psoriasis drug said to help with inflammatory bowel disease

PSORIASIS DRUG EASES CROHN’S DISEASE
(Inflammatory Bowel Disease)

inflammatory Bowel Disease

A SMALL SECTION OF DISEASED (CROHN’S) INTESTINE

In order for a drug to be effective, it has to be 7% better than a sugar pill (placebo).  That’s right — seven percent.   Patients with Crohn’s Disease — a form of Inflammatory Bowel Disease —– were given the drug Stelara, a Psoriasis medication.  According to the study’s author, Doctor William Sandborn, of the University of California San Diego, the drug outperformed the placebo by a whopping 16% (40% for the drug as compared to 24% for the placebo), as reported in the latest issue of The New England Journal of Medicine.

The reason that I am writing about this is not to tell you how many side effects this drug has (there are many; some quite severe).  Or that the research was rife with conflicts of interest.  You should realize that with Big Pharma, these things are a given (HERE are a few examples).  Dr Sandborn and several of his co-authors reported receiving various forms of monies from Janssen (the company that actually funded the study), Johnson and Johnson (most of the co-authors were employed by J&J), PFIZER, Lilly, GLAXO SMITH KLINE, Boehringer Ingelheim, UCB, Abbott, and Prometheus. Sandborn also happens to hold patents on various drugs used to treat IRRITABLE BOWEL SYNDROME.  Nope; for this blog post, none of that is really relevant.  I want you to notice something about this study that I think is even more interesting — the thing that caught my eye as I was reading this morning.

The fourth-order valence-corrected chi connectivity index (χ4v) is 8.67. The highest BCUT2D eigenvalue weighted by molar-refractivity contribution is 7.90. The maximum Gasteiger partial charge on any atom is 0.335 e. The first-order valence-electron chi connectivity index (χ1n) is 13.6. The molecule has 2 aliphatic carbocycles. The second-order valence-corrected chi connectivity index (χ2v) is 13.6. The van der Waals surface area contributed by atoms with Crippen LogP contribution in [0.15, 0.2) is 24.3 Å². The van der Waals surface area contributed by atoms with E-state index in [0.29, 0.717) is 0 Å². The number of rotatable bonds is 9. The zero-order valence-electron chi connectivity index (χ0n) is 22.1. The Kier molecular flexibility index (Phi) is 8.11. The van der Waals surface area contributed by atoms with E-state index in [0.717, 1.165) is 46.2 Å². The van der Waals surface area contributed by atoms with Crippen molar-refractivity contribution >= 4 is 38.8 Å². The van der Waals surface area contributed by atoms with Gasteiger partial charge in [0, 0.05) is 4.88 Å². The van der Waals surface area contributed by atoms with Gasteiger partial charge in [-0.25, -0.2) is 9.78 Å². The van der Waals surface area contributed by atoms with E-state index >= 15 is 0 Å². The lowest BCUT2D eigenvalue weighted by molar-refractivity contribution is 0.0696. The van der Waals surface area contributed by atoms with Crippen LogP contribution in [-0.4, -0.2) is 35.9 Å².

Why would a Psoriasis drug possibly help people with Inflammatory Bowel Disease?  In other words, what is the common denominator between Psoriasis (a skin condition) and Crohn’s Disease (an Inflammatory Bowel Condition).  I see a couple of things right off the get go.  First, they are both INFLAMMATORY DISEASES, and if you have been paying attention to my blog, you already know that Inflammation is the common factor in practically all disease processes faced by Americans (HERE). 

Secondly, they are both AUTOIMMUNE DISEASESFor reasons that are each day becoming better understood, Inflammation from various sources is what ultimately drives Autoimmunity.  Throw GLUTEN SENSITIVITY into the mix and you have a living, breathing, nightmare on your hands.  And here’s the kicker — once you are autoimmune, you are autoimmune forever.  Sure, you can control it naturally.  But it is not easy.  This is why people who are autoimmune tend to have multiple autoimmune diseases (HERE IS A LIST OF THE COMMON ONES).  In order to understand how all Autoimmune Diseases are related to each other (not just Psoriasis and Crohn’s) all you need to do is read this short article (HERE).

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